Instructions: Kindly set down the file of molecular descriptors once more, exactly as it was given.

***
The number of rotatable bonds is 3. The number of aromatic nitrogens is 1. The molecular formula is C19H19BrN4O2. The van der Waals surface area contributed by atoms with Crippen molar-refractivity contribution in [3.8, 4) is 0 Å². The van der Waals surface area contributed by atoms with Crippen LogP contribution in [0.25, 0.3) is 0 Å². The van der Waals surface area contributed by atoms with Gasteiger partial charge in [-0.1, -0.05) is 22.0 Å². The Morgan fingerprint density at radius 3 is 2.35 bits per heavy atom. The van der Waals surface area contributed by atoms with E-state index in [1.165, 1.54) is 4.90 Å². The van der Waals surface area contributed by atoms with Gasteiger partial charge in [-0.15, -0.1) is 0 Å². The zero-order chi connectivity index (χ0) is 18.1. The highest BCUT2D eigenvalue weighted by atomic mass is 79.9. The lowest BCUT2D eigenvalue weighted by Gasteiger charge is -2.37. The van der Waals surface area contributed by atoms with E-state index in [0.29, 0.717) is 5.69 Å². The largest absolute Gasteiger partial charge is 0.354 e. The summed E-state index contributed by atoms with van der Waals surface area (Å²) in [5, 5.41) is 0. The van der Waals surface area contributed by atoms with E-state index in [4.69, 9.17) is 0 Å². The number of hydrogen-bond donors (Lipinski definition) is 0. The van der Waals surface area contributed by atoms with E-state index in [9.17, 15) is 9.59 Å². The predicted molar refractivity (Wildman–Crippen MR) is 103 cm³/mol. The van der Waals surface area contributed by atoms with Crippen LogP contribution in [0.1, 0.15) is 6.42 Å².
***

The number of rotatable bonds is 3. The number of aromatic nitrogens is 1. The molecular formula is C19H19BrN4O2. The van der Waals surface area contributed by atoms with Crippen molar-refractivity contribution in [3.8, 4) is 0 Å². The van der Waals surface area contributed by atoms with Crippen LogP contribution in [0.25, 0.3) is 0 Å². The van der Waals surface area contributed by atoms with Gasteiger partial charge in [-0.1, -0.05) is 22.0 Å². The Morgan fingerprint density at radius 3 is 2.35 bits per heavy atom. The van der Waals surface area contributed by atoms with E-state index in [1.165, 1.54) is 4.90 Å². The van der Waals surface area contributed by atoms with Gasteiger partial charge in [-0.15, -0.1) is 0 Å². The zero-order chi connectivity index (χ0) is 18.1. The highest BCUT2D eigenvalue weighted by atomic mass is 79.9. The lowest BCUT2D eigenvalue weighted by Gasteiger charge is -2.37. The van der Waals surface area contributed by atoms with E-state index in [0.29, 0.717) is 5.69 Å². The largest absolute Gasteiger partial charge is 0.354 e. The summed E-state index contributed by atoms with van der Waals surface area (Å²) in [5, 5.41) is 0. The van der Waals surface area contributed by atoms with E-state index in [4.69, 9.17) is 0 Å². The number of hydrogen-bond donors (Lipinski definition) is 0. The van der Waals surface area contributed by atoms with E-state index in [9.17, 15) is 9.59 Å². The predicted molar refractivity (Wildman–Crippen MR) is 103 cm³/mol. The van der Waals surface area contributed by atoms with Crippen LogP contribution in [0.1, 0.15) is 6.42 Å².